Parker loves his food, and reminds me about his meals, especially the mid-day and bed-time meals. The last food of his day usually comes about ten-thirty. Actually, he starts reminding me of them sometimes an hour in advance. You can imagine my gratitude.

Every Saturday night is movie-night at the cosy apartment (please see my other blog (as noted on the side-bar) for movies I have watched and reviewed. Yes, this is a shameless advertisement for my other blog.) I have a relaxing bath, then make a bowl of popcorn and retire to the library to see a film of my choice, normally accompanied by Renn, who sleeps through the whole thing.

Depending upon the movie, it ends usually between ten-thirty and eleven. Older movies run about ninety minutes, often less, sometimes more. Modern movies are a couple of hours or longer. As you may be able to calculate, Parker’s bed-time snack is, on Saturdays, at the mercy of directors and screenwriters of whom he knows little. Initially, this perturbed him, and I would hear his abrupt trill start around ten, and pick up strength over the next half-hour. But this has changed.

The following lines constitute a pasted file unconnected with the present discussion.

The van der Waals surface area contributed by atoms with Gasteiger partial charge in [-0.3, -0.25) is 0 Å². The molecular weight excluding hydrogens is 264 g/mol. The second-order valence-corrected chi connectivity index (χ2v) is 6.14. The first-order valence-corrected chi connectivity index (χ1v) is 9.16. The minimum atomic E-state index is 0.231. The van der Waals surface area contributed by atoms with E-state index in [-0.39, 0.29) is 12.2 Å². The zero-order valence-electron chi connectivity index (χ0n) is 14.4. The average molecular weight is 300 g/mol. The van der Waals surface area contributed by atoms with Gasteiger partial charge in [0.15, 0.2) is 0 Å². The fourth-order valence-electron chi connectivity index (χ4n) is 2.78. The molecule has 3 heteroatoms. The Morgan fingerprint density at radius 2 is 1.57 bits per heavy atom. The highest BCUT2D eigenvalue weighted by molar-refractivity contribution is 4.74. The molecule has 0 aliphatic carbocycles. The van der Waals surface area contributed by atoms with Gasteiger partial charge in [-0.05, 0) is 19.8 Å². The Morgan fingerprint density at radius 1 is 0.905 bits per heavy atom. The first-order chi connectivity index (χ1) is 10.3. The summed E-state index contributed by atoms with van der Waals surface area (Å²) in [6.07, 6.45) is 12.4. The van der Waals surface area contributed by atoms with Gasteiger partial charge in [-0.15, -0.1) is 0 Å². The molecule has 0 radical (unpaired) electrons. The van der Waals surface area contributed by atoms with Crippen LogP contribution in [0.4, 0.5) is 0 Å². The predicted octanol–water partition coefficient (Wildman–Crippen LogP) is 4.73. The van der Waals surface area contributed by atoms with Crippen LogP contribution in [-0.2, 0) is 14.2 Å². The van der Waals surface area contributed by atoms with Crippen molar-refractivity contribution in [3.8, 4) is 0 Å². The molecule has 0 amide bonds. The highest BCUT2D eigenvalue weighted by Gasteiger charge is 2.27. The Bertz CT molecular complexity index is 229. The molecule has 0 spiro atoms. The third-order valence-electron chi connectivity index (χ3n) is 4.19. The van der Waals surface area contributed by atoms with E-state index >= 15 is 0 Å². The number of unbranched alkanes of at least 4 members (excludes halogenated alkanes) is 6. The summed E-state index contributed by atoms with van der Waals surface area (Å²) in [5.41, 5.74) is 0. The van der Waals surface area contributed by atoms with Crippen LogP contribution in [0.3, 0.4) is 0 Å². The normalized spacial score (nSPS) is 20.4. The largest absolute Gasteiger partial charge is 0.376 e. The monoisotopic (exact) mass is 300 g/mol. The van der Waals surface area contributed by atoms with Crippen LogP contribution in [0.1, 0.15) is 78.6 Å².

Parker now rarely asks for his bed-time snack during the movie. As soon as it is over, however, the sturdy-boy comes trotting into the library, asking for his food. The movie could be seventy minutes long; it could be a hundred; Parker appears the moment it finishes.

Is it the sound of me standing to leave? Is it the sound of the remote-control being returned to its proper place? Is it me talking? (I generally don’t speak during the screening; I hate it when people do that. Renn is considerately quiet.) No matter what his cue, Parker now normally waits for the movie to conclude, knowing that he will not receive anything until then, but will almost immediately after.

We adjust our days for each other, I and the beasts. I have my bath only after play-time and their eight o’clock snack-time. The food-bowl – and Parker’s bed-time meal – come only after my movie. Patience is not always a characteristic of cats, but in one instance, at least, my foster-cat has decided that he will abide by my schedule, as long as I keep to his right after.

Wednesday, June 20, 2018

And Josie Makes Three

Today was Josie’s turn to go outside. Though Renn is my scientist, he likes his studies to be under clinical conditions. Field tests are not for him. In fact, his empirical nature aside, he is a cat who seems to go with his feelings. On the other hand, I characterized my Chubs to someone today as “less emotional” than Renn, and I believed that she would do better outside.